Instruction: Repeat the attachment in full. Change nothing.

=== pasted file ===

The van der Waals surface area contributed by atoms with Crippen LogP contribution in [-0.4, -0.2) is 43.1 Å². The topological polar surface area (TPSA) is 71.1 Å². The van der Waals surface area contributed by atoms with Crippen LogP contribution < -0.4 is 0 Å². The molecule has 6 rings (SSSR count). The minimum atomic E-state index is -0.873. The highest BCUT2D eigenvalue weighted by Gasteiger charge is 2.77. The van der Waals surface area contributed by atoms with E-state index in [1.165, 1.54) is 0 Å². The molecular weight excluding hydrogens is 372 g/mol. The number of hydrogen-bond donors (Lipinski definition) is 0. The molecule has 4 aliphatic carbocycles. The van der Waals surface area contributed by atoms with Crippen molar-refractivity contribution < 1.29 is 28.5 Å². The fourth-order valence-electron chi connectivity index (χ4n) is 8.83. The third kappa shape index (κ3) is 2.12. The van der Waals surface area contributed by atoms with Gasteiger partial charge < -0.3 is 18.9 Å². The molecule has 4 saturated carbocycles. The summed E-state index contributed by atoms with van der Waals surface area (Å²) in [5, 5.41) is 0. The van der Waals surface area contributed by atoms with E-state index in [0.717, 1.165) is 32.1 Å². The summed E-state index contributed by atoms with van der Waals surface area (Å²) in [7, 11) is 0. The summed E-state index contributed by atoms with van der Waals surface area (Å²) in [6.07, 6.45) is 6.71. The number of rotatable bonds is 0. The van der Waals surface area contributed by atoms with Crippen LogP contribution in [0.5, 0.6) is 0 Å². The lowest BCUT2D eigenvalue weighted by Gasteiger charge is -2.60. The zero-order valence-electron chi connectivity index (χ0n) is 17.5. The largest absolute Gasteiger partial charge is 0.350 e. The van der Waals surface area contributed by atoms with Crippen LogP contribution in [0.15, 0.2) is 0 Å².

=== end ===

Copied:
The van der Waals surface area contributed by atoms with Crippen LogP contribution in [-0.4, -0.2) is 43.1 Å². The topological polar surface area (TPSA) is 71.1 Å². The van der Waals surface area contributed by atoms with Crippen LogP contribution < -0.4 is 0 Å². The molecule has 6 rings (SSSR count). The minimum atomic E-state index is -0.873. The highest BCUT2D eigenvalue weighted by Gasteiger charge is 2.77. The van der Waals surface area contributed by atoms with E-state index in [1.165, 1.54) is 0 Å². The molecular weight excluding hydrogens is 372 g/mol. The number of hydrogen-bond donors (Lipinski definition) is 0. The molecule has 4 aliphatic carbocycles. The van der Waals surface area contributed by atoms with Crippen molar-refractivity contribution < 1.29 is 28.5 Å². The fourth-order valence-electron chi connectivity index (χ4n) is 8.83. The third kappa shape index (κ3) is 2.12. The van der Waals surface area contributed by atoms with Gasteiger partial charge < -0.3 is 18.9 Å². The molecule has 4 saturated carbocycles. The summed E-state index contributed by atoms with van der Waals surface area (Å²) in [5, 5.41) is 0. The van der Waals surface area contributed by atoms with E-state index in [0.717, 1.165) is 32.1 Å². The summed E-state index contributed by atoms with van der Waals surface area (Å²) in [7, 11) is 0. The summed E-state index contributed by atoms with van der Waals surface area (Å²) in [6.07, 6.45) is 6.71. The number of rotatable bonds is 0. The van der Waals surface area contributed by atoms with Crippen LogP contribution in [0.5, 0.6) is 0 Å². The lowest BCUT2D eigenvalue weighted by Gasteiger charge is -2.60. The zero-order valence-electron chi connectivity index (χ0n) is 17.5. The largest absolute Gasteiger partial charge is 0.350 e. The van der Waals surface area contributed by atoms with Crippen LogP contribution in [0.15, 0.2) is 0 Å².